Candidates in the 2014  Trail Ambassador Program got a historical tour  and lesson from the historical society’s Sarah Benson as part of the program preparing young women to represent the City of Trail.

Candidates in the 2014 Trail Ambassador Program got a historical tour and lesson from the historical society’s Sarah Benson as part of the program preparing young women to represent the City of Trail.

Ambassador program in search of more candidates

“There's no cost. And it's not about wearing heels and dresses and being girly girl. It's about empowering the girls.” - Michelle Epp

It’s fixed, it’s too expensive and it’s just a beauty pageant.

Those are the top three fallacies Michelle Epp is hearing about the Trail Ambassador Program this season.

Since Epp took over what used to be called the Miss Trail pageant, there’s never been a shortage of young women ready to partake in the program’s 2009 “this ain’t no beauty pageant” revamp.

This fall it’s been different. Only three girls have come forward to be part of the six-month training sessions that include community service commitments, physical activities, speech writing and public speaking engagements.

“I am convinced there’s too many misconceptions,” said Epp, herself a former Miss Trail. “The worst is hearing that people think it’s fixed. That’s very hurtful.”

Another is that parents think the program is going to cost a lot of money, she explained, adding that there is no fee to join and events such as Cinderella’s Closet help reduce the cost of formal wear for the Silver City Days pageant.

“Having kids in sports and other activities is expensive so I think parents assume the program will cost a bunch of money,” she said.

“There’s no cost. And it’s not about wearing heels and dresses and being girly girl. It’s about empowering the girls.”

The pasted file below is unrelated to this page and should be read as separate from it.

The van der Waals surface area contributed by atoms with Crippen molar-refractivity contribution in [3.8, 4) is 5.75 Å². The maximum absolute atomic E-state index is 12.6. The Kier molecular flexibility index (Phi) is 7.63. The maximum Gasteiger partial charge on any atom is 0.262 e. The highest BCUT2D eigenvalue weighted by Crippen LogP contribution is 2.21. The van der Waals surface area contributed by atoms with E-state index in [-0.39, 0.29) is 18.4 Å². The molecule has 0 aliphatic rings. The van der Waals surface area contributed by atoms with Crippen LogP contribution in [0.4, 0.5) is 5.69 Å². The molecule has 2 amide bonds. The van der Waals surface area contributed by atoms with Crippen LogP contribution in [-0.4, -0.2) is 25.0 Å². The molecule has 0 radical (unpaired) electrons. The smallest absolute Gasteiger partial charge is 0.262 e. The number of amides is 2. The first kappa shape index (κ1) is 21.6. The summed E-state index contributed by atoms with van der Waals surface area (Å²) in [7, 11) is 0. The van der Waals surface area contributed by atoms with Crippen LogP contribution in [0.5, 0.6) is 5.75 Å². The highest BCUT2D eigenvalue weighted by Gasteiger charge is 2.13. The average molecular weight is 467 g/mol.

Ella Meyer, Trail’s current queen, reminds potential candidates that local organizations sponsor the girls and contribute $500 toward the cost of outfits and other incidentals.

She and Trail Princess Samantha Theobold have been actively campaigning for weeks, but so far their message about the program’s benefits is falling on deaf ears.

“We also hear that the time commitment is a problem,” said Theobold. “But this year the training is only on one day, Sunday. And it’s scheduled later in the day so it doesn’t interfere with church.”

There’s one other factor that Theobold mentioned could be deterring some girls from running, which is the influence of social media.

“We are ambassadors representing the city,” said Theobold. “So, we have to be careful about pictures and things that are put out on Facebook.”

Cheyanne Friess, a current BC Ambassador and Miss Trail 2013, maintains that a common misconception is that the Trail Ambassador Program only focuses on the materialistic side of pageants.

“While we do have gown modelling, it is to showcase confidence and poise,” she said. “The program is a safe haven for girls to grow and become confident at their own pace.”

Besides the age-old myth that the program only focuses on beauty, Epp has heard girls say they are too shy to talk in front of strangers, let alone walk across a well lit stage.

“These are the girls we want to work with because they get the most out of it,” she added.

Friess is a shining example of how the program supports teenaged girls build esteem, self assurance and faith in oneself.

“I went from being so shy I couldn’t even order a pizza over the phone,” she recalled. “Now I am someone who can speak in front of a crowd of strangers.”

Although Friess admits she still gets butterflies before putting herself in the limelight, her time spent in the Trail Ambassador Program was worth every moment.

“But without the experience, I wouldn’t be who I am today so I am truly thankful I took the plunge.”

Just Posted

FILE – Perry Bellegarde, National Chief of the Assembly of First Nations, takes part in an event on Parliament Hill in Ottawa on Tuesday, July 7, 2020. THE CANADIAN PRESS/Sean Kilpatrick
Indigenous Peoples Day must be a ‘call to action’, says Assembly of First Nations chief